February 5, 2020
First-of-its-Kind HIV “Nudge Unit” to Be Established in South Africa
Harsha Thirumurthy, PhD, and Alison Buttenheim, PhD, MBA, have received a grant from the Bill and Melinda Gates Foundation to establish a first-of-its-kind nudge unit focused on HIV prevention in South Africa.
With support from the Bill and Melinda Gates Foundation, the University of Witwatersrand’s Health Economics and Epidemiology Research Office (HE²RO) and CHIBE are launching Indlela: Behavioural Insights for Better Health. (“Indlela” means “the way” or “the path” in Zulu.) Drs. Thirumurthy and Buttenheim, both health policy faculty and associate directors of the Center for Health Incentives and Behavioral Economics (CHIBE) will co-lead this three-year initiative with their colleagues at HE²RO .
In the past decade, a number of governments and health systems globally have used behavioral science and rapid-testing of interventions to improve the efficiency of programs by forming “nudge units” to help develop low-cost interventions that have successfully resulted in behavior change and improve health care delivery. The Indlela Unit is founded on the premise that there is plenty of potential for behavioral interventions to make a difference for HIV prevention in South Africa.
“I’ve seen nudge units be spectacularly successful at addressing behavioral barriers in multiple policy domains in high-income countries,” Dr. Buttenheim said. “It’s exciting to have the opportunity to partner with researchers and HIV service providers in South Africa in leveraging the same behavioral science strategies and toolkits to improve testing and treatment outcomes.”
In the Indlela Unit’s first 3 years, the focus will be on (a) building capacity to expand the use of behavioral economics within HIV prevention and treatment programs in South Africa, and (b) strengthening the ability of health service delivery providers and researchers to develop and test contextually appropriate interventions that are informed by behavioral science principles. In future years, the unit’s scope will expand beyond HIV to include other pressing public health issues in South Africa.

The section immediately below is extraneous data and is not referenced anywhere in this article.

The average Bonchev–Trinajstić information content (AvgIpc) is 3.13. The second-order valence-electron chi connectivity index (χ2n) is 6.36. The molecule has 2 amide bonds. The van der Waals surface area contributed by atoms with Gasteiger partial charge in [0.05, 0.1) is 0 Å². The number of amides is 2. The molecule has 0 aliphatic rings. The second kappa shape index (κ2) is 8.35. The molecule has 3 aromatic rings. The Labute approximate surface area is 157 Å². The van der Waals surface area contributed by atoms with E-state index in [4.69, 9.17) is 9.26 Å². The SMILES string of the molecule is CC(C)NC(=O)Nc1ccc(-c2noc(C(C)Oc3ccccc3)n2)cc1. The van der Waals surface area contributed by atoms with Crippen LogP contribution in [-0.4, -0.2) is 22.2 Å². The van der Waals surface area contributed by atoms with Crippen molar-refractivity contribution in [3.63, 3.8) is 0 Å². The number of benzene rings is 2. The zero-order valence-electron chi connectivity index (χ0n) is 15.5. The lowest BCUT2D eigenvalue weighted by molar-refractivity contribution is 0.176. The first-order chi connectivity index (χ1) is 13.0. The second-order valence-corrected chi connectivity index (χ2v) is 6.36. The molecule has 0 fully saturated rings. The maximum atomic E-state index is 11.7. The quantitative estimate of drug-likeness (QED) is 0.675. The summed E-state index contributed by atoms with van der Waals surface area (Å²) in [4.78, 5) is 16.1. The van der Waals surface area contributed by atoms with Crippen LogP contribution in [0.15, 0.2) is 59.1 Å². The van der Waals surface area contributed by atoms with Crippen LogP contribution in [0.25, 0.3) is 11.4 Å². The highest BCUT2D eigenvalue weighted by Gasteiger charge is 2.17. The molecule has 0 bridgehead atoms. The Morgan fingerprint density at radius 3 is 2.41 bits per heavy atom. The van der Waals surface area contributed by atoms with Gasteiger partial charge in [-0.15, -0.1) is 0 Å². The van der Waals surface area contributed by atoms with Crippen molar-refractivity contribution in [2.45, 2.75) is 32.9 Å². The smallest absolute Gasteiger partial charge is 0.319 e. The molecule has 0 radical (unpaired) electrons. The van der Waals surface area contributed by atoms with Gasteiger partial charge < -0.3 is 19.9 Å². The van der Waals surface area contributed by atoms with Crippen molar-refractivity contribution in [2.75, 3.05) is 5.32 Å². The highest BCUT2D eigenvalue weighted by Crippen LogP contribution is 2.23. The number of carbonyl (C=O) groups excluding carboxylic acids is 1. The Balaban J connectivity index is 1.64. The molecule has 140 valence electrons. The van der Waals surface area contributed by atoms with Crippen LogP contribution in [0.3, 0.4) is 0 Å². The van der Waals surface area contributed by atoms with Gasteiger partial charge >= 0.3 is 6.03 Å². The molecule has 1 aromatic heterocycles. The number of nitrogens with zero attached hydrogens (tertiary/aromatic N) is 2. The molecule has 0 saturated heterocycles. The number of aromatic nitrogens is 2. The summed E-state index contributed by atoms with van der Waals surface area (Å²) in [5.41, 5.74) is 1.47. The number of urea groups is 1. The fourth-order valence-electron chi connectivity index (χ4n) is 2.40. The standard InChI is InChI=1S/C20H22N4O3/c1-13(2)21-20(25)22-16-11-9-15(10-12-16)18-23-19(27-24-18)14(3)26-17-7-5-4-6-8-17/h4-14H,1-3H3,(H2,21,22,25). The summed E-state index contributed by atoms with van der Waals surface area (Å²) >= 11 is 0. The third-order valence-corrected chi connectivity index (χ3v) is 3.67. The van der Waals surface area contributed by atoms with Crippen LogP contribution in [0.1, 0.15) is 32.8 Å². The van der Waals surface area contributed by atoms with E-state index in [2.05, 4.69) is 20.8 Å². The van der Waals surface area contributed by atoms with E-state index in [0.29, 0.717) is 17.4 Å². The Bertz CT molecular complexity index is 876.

The main objectives of the Indlela Unit will be to:
1. Increase knowledge and application of key behavioral economics insights among organizations delivering or supporting the delivery of health and HIV services.
2. Strengthen the technical capacity of local institutions to support government and implementing partners in developing and testing behavioral economics solutions.
The Indlela Unit will initially focus on developing and testing behavioral solutions that increase uptake of HIV testing, linkage to HIV care, re-engagement in HIV care. Over time, the team sees significant potential for the focus to expand to other health-related problems that are influenced by human behavior. The Indlela Unit will begin by undertaking the following activities during the first 3 years beginning in 2020:
1. Workshops for researchers, HIV service delivery providers and those supporting implementation of the HIV program. These will introduce principles of behavioral economics with concrete examples of how they can be used to develop simple, low-cost interventions. The unit seeks to engage researchers, implementing organizations, and officials from provincial and national governments.
2. Supported pilot grants. This will support sustained engagement with workshop stakeholders and practical application of behavioral economics. We will oversee a pilot grant program in which researchers and implementers who participate in the workshops can test behavioral interventions in HIV testing and care.
“This grant from the Bill and Melinda Gates Foundation provides an opportunity to greatly enhance the use and impact of behavioral economics ideas in ongoing efforts to reduce the burden of HIV in South Africa. We look forward to working with colleagues at HE²RO and other organizations that lead HIV research and implementation,” Dr. Thirumurthy said.
In addition to serving as an Associate Director of CHIBE, Dr. Thirumurthy is also an Associate Professor of Medical Ethics and Health Policy at the University of Pennsylvania’s Perelman School of Medicine.
Dr. Buttenheim is the Patricia Bleznak Silverstein and Howard A. Silverstein Endowed Term Chair in Global Women's Health, Associate Professor of Nursing in the Department of Family and Community Health at the University of Pennsylvania School of Nursing, Associate Professor of Health Policy in the Division of Health Policy in Perelman School of Medicine, and also Director of Engagement at the Leonard Davis Institute of Health Economics.